Treatment for neuromyelitis optica spectrum disorder (NMOSD) has transformed over the last year with FDA approvals for Alexion‘s Soliris and Viela Bio’s Uplizna, but now pharma giant Roche is entering the fray.
Roche's Enspryng, formerly known as satralizumab, scored FDA approval Friday to treat AQP4 antibody-positive NMOSD, a “devastating" neurological disease that can lead to blindness, paralysis, nerve pain, respiratory failure and more, and it's sometimes mistaken for multiple sclerosis, Kathleen Hawker, neuroscience group medical director at Roche's Genentech, said.
Enspryng will be a welcome addition to the existing treatment options for doctors and patients, Hawker said. Despite the recent Soliris and Uplizna approvals, about 40% of patients with NMOSD remain untreated. And while treatment has “come a long way," new treatment options remain “crucial,” she said.
Regulators based the green light on phase 3 data showing those who received the Roche anti IL-6 antibody experienced a 55% reduction in the risk of relapse compared with placebo. Each of the 95 trial patients had experienced a relapse in the last year. In patients with aquaporin-4 antibodies, which are found in about 80% of NMOSD patients, the drug reduced the risk of relapse by 74%.
Roche’s Enspryng will challenge Alexion’s Soliris after that drug’s June 2019 approval in NMOSD. More recently, AstraZeneca spinoff Viela Bio won approval for Uplizna. Looking forward, Alexion’s Ultomiris—a follow-up to Soliris—is in phase 3 testing. And Roche's Rituxan or its biosimilars could be used off-label in the disease, as well, according to a previous report from Evaluate's Vantage.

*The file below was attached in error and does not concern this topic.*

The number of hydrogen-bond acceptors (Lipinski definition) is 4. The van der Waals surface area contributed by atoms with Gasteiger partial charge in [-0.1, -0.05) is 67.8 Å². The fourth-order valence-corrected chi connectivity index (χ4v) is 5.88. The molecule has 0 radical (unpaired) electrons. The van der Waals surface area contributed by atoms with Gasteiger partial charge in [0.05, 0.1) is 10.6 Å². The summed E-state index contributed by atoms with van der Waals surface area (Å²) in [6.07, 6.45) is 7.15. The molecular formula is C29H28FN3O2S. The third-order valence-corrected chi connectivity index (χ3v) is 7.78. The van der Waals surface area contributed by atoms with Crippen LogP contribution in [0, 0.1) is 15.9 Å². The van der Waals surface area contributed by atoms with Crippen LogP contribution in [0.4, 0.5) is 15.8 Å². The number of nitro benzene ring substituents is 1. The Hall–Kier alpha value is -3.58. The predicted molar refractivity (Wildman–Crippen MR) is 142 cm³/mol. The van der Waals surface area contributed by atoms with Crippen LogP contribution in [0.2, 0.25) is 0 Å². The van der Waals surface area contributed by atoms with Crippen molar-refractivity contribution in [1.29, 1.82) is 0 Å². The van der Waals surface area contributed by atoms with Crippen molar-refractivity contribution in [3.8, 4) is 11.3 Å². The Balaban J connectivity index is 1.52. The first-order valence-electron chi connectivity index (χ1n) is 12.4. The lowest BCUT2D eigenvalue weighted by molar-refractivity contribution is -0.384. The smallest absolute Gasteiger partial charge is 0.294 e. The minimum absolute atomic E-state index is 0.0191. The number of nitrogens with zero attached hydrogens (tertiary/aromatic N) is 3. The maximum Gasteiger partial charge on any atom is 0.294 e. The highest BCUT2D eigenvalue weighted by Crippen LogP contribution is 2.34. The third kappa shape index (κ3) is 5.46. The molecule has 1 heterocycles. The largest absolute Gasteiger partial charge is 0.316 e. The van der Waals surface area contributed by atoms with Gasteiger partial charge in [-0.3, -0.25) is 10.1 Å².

But Enspryng has a key advantage over those options. It's every four weeks subcutaneously, Hawker said, so the drug can be administered in a patient's home after they’re comfortable with the process. Other medicines that treat the disease are infusions, a Roche spokesman said.
The at-home administration option could prove especially key as Roche rolls the medicine out during the COVID-19 crisis. While it’s launching amid a pandemic, the company has established a "patient navigator team" to help "answer questions, provide product education and help families understand insurance coverage and navigate appropriate financial assistance options to start and stay on Enspryng," a spokesman said. Medical communications lines will be open 24/7, he added, and the company expanded eligibility and supplies for its access program due to the pandemic.
For Genentech, the approval comes right on the heels of Evrysdi, formerly known as risdiplam, in spinal muscular atrophy. That medicine can also be administered at home and will take on Biogen’s Spinraza and Novartis’ Zolgensma in the marketplace.